Behind the Closures…is a new series that interviews gym owners, managers and employees—and looks at how the ongoing Coronavirus (COVID-19) pandemic is impacting facilities and communities around North America.
In this installment, CBJ puts the spotlight on Strait Up, a 2,400-square-foot gym in British Columbia that has been closed since March 17. The Canadian government has since promised small businesses $40,000—interest-free—for a year, which “might be just enough to save a lot of Canadian gyms,” according to Strait Up’s Jesse Waldorf. Time will tell.
But Waldorf tells CBJ that founding Strait Up was a “family dream” for him and his wife, Leanne Waldorf, and it remains a “family affair through and through” for both of them, even amid the closure.
Name: Jesse Waldorf
Title: Co-Founder, Strait Up Climbing
Location: Sechelt, British Columbia
CBJ: First, how are you doing amid the ongoing crisis and gym closure, and what does your day-to-day look like now?
WALDORF: I also work a day job for the local First Nations and at the moment the Emergency Response here locally is keeping me exceedingly busy.
Our typical day as a family would have looked like this: Wake up at 6:30 am to get our five-year-old ready for school. Our just-now-three-year-old would follow Mom around for the day. I hit the day job office at 8:00 am daily. Bookkeeping and gym planning happens with Leanne from our home office—hold orders, planning for routesetting, organizing spring and summer break camps.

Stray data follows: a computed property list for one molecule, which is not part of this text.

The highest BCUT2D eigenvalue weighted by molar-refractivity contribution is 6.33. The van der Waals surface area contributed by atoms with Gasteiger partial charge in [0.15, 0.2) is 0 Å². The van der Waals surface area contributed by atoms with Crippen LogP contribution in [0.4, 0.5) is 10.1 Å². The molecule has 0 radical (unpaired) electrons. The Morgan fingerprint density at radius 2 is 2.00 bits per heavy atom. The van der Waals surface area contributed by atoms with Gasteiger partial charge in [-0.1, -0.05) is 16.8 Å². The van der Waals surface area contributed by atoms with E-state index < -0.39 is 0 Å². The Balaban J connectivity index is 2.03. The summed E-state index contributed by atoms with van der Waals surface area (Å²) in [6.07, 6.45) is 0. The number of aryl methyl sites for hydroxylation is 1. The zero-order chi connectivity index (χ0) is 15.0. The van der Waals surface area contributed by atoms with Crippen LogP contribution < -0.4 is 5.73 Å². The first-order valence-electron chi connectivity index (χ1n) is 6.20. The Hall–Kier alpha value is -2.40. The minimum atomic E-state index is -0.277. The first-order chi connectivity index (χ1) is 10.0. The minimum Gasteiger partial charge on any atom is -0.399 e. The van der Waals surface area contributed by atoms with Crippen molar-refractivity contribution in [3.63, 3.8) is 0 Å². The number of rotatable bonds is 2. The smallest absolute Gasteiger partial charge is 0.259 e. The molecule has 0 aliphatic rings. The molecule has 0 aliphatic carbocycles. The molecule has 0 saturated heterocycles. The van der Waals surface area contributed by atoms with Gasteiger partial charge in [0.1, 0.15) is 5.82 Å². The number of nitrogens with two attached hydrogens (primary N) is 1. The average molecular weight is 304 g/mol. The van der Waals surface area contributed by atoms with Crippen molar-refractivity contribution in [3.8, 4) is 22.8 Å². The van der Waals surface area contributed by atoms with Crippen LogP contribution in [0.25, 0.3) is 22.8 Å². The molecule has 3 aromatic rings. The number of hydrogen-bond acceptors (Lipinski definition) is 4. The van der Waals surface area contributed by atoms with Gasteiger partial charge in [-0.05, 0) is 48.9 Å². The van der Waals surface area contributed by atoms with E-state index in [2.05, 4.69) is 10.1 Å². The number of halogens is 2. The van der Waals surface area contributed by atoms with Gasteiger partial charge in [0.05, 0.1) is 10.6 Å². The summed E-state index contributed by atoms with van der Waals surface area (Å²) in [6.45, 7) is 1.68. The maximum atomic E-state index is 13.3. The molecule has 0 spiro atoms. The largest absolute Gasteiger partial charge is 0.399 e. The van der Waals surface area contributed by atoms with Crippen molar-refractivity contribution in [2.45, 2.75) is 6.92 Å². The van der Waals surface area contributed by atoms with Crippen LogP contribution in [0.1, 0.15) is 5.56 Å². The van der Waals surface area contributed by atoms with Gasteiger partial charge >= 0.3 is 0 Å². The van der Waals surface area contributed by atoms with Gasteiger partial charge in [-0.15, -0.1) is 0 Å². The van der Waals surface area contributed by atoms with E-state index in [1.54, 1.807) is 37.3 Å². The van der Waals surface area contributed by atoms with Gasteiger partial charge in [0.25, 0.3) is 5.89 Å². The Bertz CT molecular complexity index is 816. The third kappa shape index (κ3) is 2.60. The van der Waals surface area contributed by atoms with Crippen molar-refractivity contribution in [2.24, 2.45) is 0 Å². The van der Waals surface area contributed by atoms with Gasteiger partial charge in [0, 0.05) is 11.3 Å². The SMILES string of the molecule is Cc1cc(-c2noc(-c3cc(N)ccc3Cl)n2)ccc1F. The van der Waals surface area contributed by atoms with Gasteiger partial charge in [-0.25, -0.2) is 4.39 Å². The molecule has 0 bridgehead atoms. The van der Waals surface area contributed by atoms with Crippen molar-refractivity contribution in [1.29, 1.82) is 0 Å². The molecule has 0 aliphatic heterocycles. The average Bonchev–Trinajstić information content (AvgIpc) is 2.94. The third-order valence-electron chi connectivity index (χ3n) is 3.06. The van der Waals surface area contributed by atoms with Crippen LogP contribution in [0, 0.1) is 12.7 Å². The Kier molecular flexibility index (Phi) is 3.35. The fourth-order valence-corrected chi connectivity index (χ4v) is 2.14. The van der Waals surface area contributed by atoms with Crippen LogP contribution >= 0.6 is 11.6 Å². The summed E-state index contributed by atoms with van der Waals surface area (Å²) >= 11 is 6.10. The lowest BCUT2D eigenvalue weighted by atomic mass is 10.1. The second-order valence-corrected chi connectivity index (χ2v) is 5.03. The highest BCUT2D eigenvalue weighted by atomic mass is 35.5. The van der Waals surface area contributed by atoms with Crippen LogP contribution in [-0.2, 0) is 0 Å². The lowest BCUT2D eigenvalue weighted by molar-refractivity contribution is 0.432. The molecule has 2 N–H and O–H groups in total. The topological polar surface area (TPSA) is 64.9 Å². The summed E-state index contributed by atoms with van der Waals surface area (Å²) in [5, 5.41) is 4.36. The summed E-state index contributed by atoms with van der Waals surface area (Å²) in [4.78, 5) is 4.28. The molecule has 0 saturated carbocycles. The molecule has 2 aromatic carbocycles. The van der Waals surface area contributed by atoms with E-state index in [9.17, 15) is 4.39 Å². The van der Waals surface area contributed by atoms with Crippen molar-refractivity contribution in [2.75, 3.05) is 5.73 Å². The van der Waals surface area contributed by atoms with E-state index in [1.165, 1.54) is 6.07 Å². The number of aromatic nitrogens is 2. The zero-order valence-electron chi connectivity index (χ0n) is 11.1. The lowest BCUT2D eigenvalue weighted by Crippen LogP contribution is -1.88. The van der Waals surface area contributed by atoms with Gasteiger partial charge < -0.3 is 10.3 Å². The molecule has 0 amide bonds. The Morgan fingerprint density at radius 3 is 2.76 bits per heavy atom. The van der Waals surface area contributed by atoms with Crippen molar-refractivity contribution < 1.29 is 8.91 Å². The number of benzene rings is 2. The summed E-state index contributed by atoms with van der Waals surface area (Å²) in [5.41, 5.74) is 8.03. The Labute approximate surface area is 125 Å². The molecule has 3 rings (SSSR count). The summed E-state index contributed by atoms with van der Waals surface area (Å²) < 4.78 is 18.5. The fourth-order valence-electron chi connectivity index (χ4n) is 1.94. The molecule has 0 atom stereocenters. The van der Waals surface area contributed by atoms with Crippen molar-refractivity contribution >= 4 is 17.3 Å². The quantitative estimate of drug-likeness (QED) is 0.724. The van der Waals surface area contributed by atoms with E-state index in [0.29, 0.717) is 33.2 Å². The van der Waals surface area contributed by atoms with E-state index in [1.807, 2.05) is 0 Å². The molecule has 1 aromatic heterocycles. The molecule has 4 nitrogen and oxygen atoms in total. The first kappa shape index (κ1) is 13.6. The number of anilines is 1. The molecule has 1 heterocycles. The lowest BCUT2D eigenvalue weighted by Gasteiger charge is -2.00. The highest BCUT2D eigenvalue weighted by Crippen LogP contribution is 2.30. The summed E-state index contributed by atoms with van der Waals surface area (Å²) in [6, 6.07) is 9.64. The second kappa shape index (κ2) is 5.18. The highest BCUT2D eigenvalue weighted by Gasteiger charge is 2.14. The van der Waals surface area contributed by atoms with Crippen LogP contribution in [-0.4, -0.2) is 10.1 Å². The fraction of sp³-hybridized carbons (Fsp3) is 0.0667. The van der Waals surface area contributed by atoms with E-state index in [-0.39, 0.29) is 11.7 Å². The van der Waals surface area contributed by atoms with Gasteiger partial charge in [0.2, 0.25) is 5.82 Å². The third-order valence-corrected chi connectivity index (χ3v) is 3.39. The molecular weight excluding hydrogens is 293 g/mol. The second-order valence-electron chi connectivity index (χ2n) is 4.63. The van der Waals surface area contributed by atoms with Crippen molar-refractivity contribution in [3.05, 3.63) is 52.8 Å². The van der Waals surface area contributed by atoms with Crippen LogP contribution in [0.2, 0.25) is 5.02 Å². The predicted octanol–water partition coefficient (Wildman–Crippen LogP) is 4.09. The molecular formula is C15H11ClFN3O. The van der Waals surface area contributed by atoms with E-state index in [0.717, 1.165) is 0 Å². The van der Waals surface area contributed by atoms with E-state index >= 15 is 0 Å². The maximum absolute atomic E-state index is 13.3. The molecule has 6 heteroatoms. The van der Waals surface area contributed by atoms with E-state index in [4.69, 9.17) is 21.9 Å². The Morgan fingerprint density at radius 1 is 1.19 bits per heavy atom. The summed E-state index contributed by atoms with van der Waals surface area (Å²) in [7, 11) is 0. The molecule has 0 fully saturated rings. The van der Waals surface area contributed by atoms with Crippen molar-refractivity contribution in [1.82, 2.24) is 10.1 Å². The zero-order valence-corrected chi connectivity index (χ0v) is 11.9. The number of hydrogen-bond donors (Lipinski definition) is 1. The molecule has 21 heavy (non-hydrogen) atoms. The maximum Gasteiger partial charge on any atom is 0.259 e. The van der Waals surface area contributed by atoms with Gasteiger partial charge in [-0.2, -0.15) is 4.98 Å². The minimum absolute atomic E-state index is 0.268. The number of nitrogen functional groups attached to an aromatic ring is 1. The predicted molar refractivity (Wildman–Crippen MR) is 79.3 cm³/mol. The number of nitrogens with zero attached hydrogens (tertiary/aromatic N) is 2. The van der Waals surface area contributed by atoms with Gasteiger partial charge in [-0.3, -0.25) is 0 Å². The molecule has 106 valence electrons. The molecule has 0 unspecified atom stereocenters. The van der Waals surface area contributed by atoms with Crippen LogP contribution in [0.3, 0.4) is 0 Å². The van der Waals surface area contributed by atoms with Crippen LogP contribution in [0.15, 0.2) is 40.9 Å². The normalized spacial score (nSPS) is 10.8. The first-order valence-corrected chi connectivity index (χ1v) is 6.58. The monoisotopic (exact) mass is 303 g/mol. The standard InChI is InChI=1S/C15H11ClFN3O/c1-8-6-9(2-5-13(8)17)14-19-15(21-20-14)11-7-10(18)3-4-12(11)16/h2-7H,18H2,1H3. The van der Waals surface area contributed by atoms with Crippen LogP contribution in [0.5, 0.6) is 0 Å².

On a weekday, the gym opens at 3:00 pm. Leanne, my wife, opens the gym just after grabbing our son from school and the kids climb for an hour. On the days that we don’t have after-school programs I man the gym and work on gym inspections, inventories, and booking parties and corporate team building events…which recently was a booming business for us.
Weekends I take Saturdays, 10:00 am to 9:00 pm, and Sunday we often had a local young climber watch the gym for us to allow us a family day.
These days I am working remotely from home, helping the Sechelt Nation plan for the impact of COVID-19. I don’t have nearly as much time to stress about the gym as my wife. Kids are not in school, as the closures here are still in effect. We work together in the evening once the kids are in bed to try and plan how we are going to get through this.
CBJ: In terms of getting through this, are you doing anything to manage that stress?
WALDORF: I have been trying to take breaks to meditate on the situation between conference calls. Being at home with family—despite the stress of having two kids at each other—is actually a big help to keep me focused on the important things. The climbing gym is our dream, but it doesn’t come before our family, and it doesn’t come before our climbing family either. This is why we made the hard call to close the gym before it was mandated by the government.